Wednesday, July 12, 2000

Date night

My husband and I had a rare evening out on Sunday in honor of our tenth anniversary. Well, it was supposed to be an evening out. It turned into an afternoon movie, a break to take our daughter to register at basketball camp, and then dinner for two. Family obligations don't stop just because Mama and Papa want to go on a date.

I know some couples regret or even resent the changes that having children makes in their relationship. We're not one of them. Sure, we have less time for each other, but we never used that time together all that well in the first place. Before we adopted our kids, we would come home from work, eat dinner in front of "Jeopardy," and fall asleep on the couch. Now, we wait until the kids are in bed before we fall asleep on the couch. So actually, maybe we really have more time together.

We've had the kids for half our married life, and we're a pretty good parenting team. My husband shares in all the pick-ups and drop-offs, the homework-enforcing and the bath-supervising. I'm exclusively in charge of dealing with the school district, the doctors, and the therapists; I'm also in charge of the worrying. He makes dinner, does the laundry, washes the dishes, mops the floors. Discipline is mostly the jurisdiction of whoever gets there first, though the runner-up gets to second-guess and criticize. Preferably not in front of the disciplinee, but not always.

So a little kid-care interlude in the middle of our anniversary celebration was just business as usual. It rather fit the theme of the outing, actually. Our movie selection was "Disney's The Kid," a movie we could probably have taken the kids along to (though really, it's more an adult fantasy along the lines of "Groundhog Day" than it is true kiddie fare). And at dinner, although we didn't personally have to deal with children squirming and making noise and making messes, we couldn't help but notice the couple at the next table doing just that. Their baby was being good--only slightly squally--but their toddler was going to town. Rather like my son has done on more raucous restaurant occasions than I can count.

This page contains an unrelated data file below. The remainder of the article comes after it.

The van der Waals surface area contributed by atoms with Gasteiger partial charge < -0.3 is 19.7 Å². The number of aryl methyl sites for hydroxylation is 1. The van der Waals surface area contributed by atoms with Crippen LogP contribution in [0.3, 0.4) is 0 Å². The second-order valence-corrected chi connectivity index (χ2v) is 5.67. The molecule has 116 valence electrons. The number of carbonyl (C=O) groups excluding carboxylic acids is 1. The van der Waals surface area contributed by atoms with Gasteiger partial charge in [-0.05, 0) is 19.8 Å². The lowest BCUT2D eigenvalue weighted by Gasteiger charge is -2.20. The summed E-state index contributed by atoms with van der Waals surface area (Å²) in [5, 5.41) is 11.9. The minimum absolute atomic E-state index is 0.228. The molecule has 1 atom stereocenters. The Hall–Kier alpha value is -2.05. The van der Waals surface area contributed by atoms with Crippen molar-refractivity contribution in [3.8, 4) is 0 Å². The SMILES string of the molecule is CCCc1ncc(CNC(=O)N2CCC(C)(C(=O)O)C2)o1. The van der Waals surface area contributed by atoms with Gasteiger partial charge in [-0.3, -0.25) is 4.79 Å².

There was a time in our life as a couple when we might have found the tumult from across the aisle annoying--distracting from our conversation and dampening to our dining enjoyment. There was a time when we would have pitied those poor beleaguered parents and been glad we weren't in their shoes. And then there was a time, during our struggles with infertility, when we would have given anything to be in their shoes, screaming or no screaming. But now, we mostly just empathized with the Mom and Dad, having worn their shoes so very many times before. As the little boy shouted "MasterCard! MasterCard! MasterCard!" over and over until his dad let him hold the credit card, and then shouted it again when the waitress took it away, I didn't cringe--I chuckled. I wanted to tell the parents, "Don't worry about keeping him quiet, we have kids too."

And when he wandered toward our table, as he did repeatedly, I wanted to talk to him, give him a piece of the candy I keep in my purse to keep my son quiet in public, show him the toys I keep handy for similar purposes. Instead I just smiled, knowing that, when you're trying to make kids behave like civilized creatures, even the kindness of strangers can be embarrassing. But I wished them well as they scurried out of the place at the earliest possible opportunity. Who knows, maybe one day the parents will come there on their anniversary, and we'll be the noisy family at the next table. My son won't scream out "MasterCard," but he'll surely ask to see their keys.

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